What does Rambo have to do with fruit?
Long before Rambo was a muscular pop culture hero, Rambo was an apple – but not just any apple. Big, juicy with a blush of red when ripe, the Rambo apple was said to be the favorite of Johnny Appleseed, a man who certainly knew his apples. Originating in Sweden, the Rambo apple came to North America with colonist Peter Gunnarson. Gunnarson arrived as a laborer for the New Sweden Colony on the Delaware River in 1640. Among the things he brought with him was a cask of his favorite Swedish apple seeds.
Along with a new home, Peter Gunnarson soon took a new name: Peter Rambo, named for a mountain near his hometown in Sweden. Obviously, he had no idea how big his name would later become.
The apple thrived in North America. Apples are particularly skilled at making themselves at home anywhere. So much so that we often think of apples as native American fruits. But they aren’t from here at all. Apples originated in the mountains of Kazakhstan and traveled the world in the bags and stomachs of humans and animals. They are a canny and prodigious fruit.
The Rambo apple entered American folklore through Johnny “Appleseed” Chapman. Chapman is rumored to have called the Rambo his favorite apple. He planted them (and thousands of other apple seeds) throughout the mid-Atlantic and Ohio Valley, including the Rambo tree that still grows in Ashland County, Ohio, planted by Chapman around 1830. The Rambo was beloved in the 19th century and thousands of these juicy apples were planted around the country.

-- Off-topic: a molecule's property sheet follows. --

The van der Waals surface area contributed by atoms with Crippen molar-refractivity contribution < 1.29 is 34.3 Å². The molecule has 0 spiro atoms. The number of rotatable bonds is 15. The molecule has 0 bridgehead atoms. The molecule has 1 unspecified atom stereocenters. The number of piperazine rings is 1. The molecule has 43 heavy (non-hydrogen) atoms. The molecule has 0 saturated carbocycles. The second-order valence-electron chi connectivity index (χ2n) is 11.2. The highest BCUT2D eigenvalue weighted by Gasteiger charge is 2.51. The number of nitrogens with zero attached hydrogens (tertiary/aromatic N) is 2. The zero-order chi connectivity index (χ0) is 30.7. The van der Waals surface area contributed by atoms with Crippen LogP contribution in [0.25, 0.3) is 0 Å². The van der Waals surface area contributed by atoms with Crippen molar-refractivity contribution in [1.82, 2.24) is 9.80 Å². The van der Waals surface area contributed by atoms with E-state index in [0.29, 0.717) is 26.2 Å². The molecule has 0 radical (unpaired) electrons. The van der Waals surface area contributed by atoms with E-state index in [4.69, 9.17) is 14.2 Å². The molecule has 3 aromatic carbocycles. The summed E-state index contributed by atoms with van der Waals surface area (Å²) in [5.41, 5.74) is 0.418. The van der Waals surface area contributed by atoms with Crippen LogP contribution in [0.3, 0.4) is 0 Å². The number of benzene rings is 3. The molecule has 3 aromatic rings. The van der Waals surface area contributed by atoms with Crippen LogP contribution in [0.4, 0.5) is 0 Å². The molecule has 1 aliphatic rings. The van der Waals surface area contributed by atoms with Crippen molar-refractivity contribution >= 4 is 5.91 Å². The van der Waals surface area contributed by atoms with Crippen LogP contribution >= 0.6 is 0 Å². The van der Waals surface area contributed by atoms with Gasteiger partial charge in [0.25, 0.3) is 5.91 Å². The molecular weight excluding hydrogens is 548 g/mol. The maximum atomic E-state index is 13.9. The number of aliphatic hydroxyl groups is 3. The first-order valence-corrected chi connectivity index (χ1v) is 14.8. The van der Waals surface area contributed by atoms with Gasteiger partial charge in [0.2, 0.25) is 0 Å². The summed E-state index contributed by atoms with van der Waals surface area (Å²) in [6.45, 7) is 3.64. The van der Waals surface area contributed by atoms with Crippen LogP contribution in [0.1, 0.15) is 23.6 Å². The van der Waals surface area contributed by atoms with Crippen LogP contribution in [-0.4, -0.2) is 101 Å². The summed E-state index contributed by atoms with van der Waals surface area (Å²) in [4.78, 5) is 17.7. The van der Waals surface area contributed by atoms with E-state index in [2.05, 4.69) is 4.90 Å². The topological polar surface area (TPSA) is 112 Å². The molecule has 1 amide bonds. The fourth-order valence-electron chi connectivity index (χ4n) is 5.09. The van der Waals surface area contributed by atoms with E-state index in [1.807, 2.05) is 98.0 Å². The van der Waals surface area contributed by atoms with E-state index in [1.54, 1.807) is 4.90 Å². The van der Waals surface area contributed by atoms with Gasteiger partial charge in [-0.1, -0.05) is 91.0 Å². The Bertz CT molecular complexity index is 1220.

But while the Rambo apple flourished in its new home, back in Sweden, the Rambo apple had gone extinct. The harsh winter of 1709 led to the death of the Rambo apple and several other old Swedish apple varieties.
It wasn’t until 2008 that the Rambo apple returned to Sweden as a living memorial to the millions of Swedish Americans who crossed the Atlantic for a new life in North America. Some of those Swedish immigrants came to Wisconsin where Rambo apples have also been planted at Old World Wisconsin.
The Rambo apple became part of popular culture in the 1970s when writer David Morrell named his action hero for the apple. His wife had brought home a bag of them from the store. Seeking a “strong sounding name” for his hero, Morrell pounced on the name Rambo after taking a bite of these delicious apples.
The poor apple’s name was never the same again.